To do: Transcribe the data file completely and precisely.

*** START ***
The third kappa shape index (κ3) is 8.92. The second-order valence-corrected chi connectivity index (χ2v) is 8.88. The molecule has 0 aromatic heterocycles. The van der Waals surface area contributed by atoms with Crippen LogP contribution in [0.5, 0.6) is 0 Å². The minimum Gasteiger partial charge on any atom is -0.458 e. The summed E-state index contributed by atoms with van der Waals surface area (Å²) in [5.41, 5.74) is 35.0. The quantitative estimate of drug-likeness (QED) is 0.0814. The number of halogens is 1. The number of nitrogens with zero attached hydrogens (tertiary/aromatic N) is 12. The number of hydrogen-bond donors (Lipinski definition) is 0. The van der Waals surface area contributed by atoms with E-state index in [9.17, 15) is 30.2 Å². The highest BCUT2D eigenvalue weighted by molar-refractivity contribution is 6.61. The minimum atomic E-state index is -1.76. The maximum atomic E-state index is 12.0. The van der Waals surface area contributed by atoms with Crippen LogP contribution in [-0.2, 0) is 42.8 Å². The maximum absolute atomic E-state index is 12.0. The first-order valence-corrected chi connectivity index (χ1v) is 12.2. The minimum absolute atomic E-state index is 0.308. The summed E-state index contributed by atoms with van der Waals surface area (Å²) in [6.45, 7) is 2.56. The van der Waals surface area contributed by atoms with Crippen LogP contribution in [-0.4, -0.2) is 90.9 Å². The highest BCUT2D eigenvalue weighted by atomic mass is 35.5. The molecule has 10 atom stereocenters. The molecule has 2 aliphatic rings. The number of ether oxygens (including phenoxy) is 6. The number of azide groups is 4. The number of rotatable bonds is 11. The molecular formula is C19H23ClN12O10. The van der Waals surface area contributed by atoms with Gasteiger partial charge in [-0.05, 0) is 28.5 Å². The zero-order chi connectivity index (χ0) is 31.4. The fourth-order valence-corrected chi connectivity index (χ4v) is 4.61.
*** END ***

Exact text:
The third kappa shape index (κ3) is 8.92. The second-order valence-corrected chi connectivity index (χ2v) is 8.88. The molecule has 0 aromatic heterocycles. The van der Waals surface area contributed by atoms with Crippen LogP contribution in [0.5, 0.6) is 0 Å². The minimum Gasteiger partial charge on any atom is -0.458 e. The summed E-state index contributed by atoms with van der Waals surface area (Å²) in [5.41, 5.74) is 35.0. The quantitative estimate of drug-likeness (QED) is 0.0814. The number of halogens is 1. The number of nitrogens with zero attached hydrogens (tertiary/aromatic N) is 12. The number of hydrogen-bond donors (Lipinski definition) is 0. The van der Waals surface area contributed by atoms with E-state index in [9.17, 15) is 30.2 Å². The highest BCUT2D eigenvalue weighted by molar-refractivity contribution is 6.61. The minimum atomic E-state index is -1.76. The maximum atomic E-state index is 12.0. The van der Waals surface area contributed by atoms with Crippen LogP contribution in [-0.2, 0) is 42.8 Å². The maximum absolute atomic E-state index is 12.0. The first-order valence-corrected chi connectivity index (χ1v) is 12.2. The minimum absolute atomic E-state index is 0.308. The summed E-state index contributed by atoms with van der Waals surface area (Å²) in [6.45, 7) is 2.56. The van der Waals surface area contributed by atoms with Crippen LogP contribution in [-0.4, -0.2) is 90.9 Å². The highest BCUT2D eigenvalue weighted by atomic mass is 35.5. The molecule has 10 atom stereocenters. The molecule has 2 aliphatic rings. The number of ether oxygens (including phenoxy) is 6. The number of azide groups is 4. The number of rotatable bonds is 11. The molecular formula is C19H23ClN12O10. The van der Waals surface area contributed by atoms with Gasteiger partial charge in [-0.05, 0) is 28.5 Å². The zero-order chi connectivity index (χ0) is 31.4. The fourth-order valence-corrected chi connectivity index (χ4v) is 4.61.